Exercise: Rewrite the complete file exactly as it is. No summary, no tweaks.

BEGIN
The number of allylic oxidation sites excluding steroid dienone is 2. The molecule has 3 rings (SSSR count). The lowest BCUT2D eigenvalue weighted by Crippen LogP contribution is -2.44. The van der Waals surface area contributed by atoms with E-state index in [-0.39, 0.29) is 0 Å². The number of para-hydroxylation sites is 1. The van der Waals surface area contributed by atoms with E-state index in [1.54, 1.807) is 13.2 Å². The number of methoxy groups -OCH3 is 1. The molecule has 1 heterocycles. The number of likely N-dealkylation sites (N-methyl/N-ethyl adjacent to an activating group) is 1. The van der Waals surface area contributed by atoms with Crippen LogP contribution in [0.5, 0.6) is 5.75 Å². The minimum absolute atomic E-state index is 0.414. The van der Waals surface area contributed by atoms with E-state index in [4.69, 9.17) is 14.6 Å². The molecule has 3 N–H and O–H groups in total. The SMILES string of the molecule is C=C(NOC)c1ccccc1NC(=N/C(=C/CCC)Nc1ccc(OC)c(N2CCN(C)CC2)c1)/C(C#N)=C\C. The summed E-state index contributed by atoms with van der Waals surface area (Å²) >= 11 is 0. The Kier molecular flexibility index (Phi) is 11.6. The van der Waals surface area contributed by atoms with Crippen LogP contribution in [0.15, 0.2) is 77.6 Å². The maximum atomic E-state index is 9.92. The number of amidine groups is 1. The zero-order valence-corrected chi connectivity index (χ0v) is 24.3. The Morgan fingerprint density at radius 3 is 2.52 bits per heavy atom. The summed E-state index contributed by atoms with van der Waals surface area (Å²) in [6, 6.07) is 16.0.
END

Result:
The number of allylic oxidation sites excluding steroid dienone is 2. The molecule has 3 rings (SSSR count). The lowest BCUT2D eigenvalue weighted by Crippen LogP contribution is -2.44. The van der Waals surface area contributed by atoms with E-state index in [-0.39, 0.29) is 0 Å². The number of para-hydroxylation sites is 1. The van der Waals surface area contributed by atoms with E-state index in [1.54, 1.807) is 13.2 Å². The number of methoxy groups -OCH3 is 1. The molecule has 1 heterocycles. The number of likely N-dealkylation sites (N-methyl/N-ethyl adjacent to an activating group) is 1. The van der Waals surface area contributed by atoms with Crippen LogP contribution in [0.5, 0.6) is 5.75 Å². The minimum absolute atomic E-state index is 0.414. The van der Waals surface area contributed by atoms with E-state index in [4.69, 9.17) is 14.6 Å². The molecule has 3 N–H and O–H groups in total. The SMILES string of the molecule is C=C(NOC)c1ccccc1NC(=N/C(=C/CCC)Nc1ccc(OC)c(N2CCN(C)CC2)c1)/C(C#N)=C\C. The summed E-state index contributed by atoms with van der Waals surface area (Å²) >= 11 is 0. The Kier molecular flexibility index (Phi) is 11.6. The van der Waals surface area contributed by atoms with Crippen LogP contribution in [0.15, 0.2) is 77.6 Å². The maximum atomic E-state index is 9.92. The number of amidine groups is 1. The zero-order valence-corrected chi connectivity index (χ0v) is 24.3. The Morgan fingerprint density at radius 3 is 2.52 bits per heavy atom. The summed E-state index contributed by atoms with van der Waals surface area (Å²) in [6, 6.07) is 16.0.